Featured Holiday Wine- The Arsonist
by Kas VanKoevering
Regularly $21.99 Sale $17.99
This California red blend was a stand-out among hundreds of wines at a trade tasting this fall. It impressed me enough that we contacted the winery rep and wheedled a holiday price.
Created at Matchbook Winery by the Giguiere brothers, the name of this red was bound to be a story. As farm kids in the 1950’s, the brothers were veritable pyromaniacs, setting numerous things on fire-including the family wheat fields, soon graduating to launching rockets, which resulted in more uncontrolled blazes and calls to the fire department. They redeemed themselves when they came home from college years later. Broke and ambitious, they decided that they needed to expand their focus beyond wheat. In 1981 they planted a few vineyards, saved the family farm and became the face of the Dunnigan Hills appellation.
Located in Yolo County California, just east of Napa, Dunnigan Hills became an official AVA in 1993, petitioned by John and Lane Giguiere. It’s cooled by the Sacramento Delta and San Francisco Bay, giving the grapes a break from the heat, and the lowest incidence of frost than the rest of Sacramento Valley. Yolo County is also proud to feature the greatest concentration of organic farmers in California.
The Arsonist is a Bordeaux-style red, sourced from their best vineyard sites, and vinified in the finest barrels. With a combination of French, American, and European/American hybrid oak, the wine is blended and aged for 24 months. The blend is made up of 52% Petit Verdot, giving it rich, full-structure and generous tannin. Malbec makes up 26%, providing the inky dark color and complexity true to its style. The final 22% is Cabernet Sauvignon, contributing to the aging potential and depth of the wine.
The color of the wine is a gorgeous garnet. Even from a distance you get this floral hint of rose petals and orange blossoms coming from the glass. Come in closer and there are aromas of cassis and dark chocolate. On the palate it’s medium-bodied with expressive blackberry and plum, with the acidity brightening the fruit. Firm, but refined tannins add good structure and long, silky finish. This robust red is delicious now and will age gracefully for those with the patience to wait. This wine will take care of you!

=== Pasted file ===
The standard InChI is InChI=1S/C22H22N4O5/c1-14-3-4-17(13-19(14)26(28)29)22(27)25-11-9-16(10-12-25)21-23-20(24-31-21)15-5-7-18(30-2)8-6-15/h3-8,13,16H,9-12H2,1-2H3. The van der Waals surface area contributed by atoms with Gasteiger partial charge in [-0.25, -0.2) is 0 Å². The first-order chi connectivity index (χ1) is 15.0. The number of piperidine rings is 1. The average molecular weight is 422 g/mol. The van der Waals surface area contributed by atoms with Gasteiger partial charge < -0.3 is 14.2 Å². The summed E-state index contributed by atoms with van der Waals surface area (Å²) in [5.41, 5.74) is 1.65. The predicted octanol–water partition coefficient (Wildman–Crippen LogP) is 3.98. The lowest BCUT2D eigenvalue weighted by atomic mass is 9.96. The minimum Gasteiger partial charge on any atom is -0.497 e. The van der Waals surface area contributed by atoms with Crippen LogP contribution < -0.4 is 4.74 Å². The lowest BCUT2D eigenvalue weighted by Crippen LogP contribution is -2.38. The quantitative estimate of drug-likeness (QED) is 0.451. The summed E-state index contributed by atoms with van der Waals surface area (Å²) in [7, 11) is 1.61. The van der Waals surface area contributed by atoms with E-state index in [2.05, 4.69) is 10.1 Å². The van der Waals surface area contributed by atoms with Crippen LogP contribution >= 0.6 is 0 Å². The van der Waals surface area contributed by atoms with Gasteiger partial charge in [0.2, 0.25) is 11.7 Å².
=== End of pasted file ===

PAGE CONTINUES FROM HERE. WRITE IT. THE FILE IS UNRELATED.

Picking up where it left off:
While the wine was crafted to last, the deal we have for the holiday’s wont! Just like the fires that started it all, this wine is power and grace in a bottle. On sale now for $17.99, we are sure you will meet your match.
Featured Champagne- Cuvee No.741
Champagne Jacquesson Extra Brut $67.99
by Kas Van Koevering
There are few loyalties as firmly held as those of champagne lovers to their favorite brands. Each major brand has its adherents, and many people are content to never branch out. There’s nothing wrong with a strong preference, but I wish people would sample bubblies from a variety of houses before settling down, especially now that the champagne market has become so attractive for the consumer. Anybody who plays the field a little will find that there are many ravishing styles out there, ranging from big, round and voluptuous to soft, graceful and demure. While many styles of bubbly are hitting the store this time of year, ranging from affordable Cava, boisterous Prosecco, and age-worthy prestige cuvees, there is one bottle that stole my heart from the very first sip:
Cuvee No. 741 Extra Brut from the House of Jacquesson, a true bone-dry beauty. With a soft, creamy mousse and a fine delicate bead, the wine is full-bodied, bright and quite open structurally- with fine acids, lovely focus and grip, and a long, mineral finish. Flavors of citrus, apple, and pear are lifted by the elegant, lacy texture.
Starting all the way back in 1798, located in the village of Dizy, Jacquesson is proud of being the oldest independent Champagne house. Part of the fame of the House is also due to the fact to have given birth to Krug. In 1843, Jacquesson’s cellar master, Johann-Joseph Krug, left the House to form his own brand. Much of the success of the House is due to their terroir-based philosophy, which employs organic farming techniques to obtain grapes of great quality. Confident of this quality, some years ago the Chiquet brothers decided to stop producing their non-vintage cuvee and to introduce a groundbreaking single-vintage-based cuvee, which changes yearly. The 741 is based on the 2013 Vintage, and drinking beautifully. I’m not alone in my awe of this champagne: 93-Suckling, 92- Robert Parker, and 93- Vinous. The Colorado distributor had only 30 bottles left of 741 so we bought all they had. Something this special just had to be on our shelf!
Come taste for yourself on Friday, December 13th from 5 to 7 PM.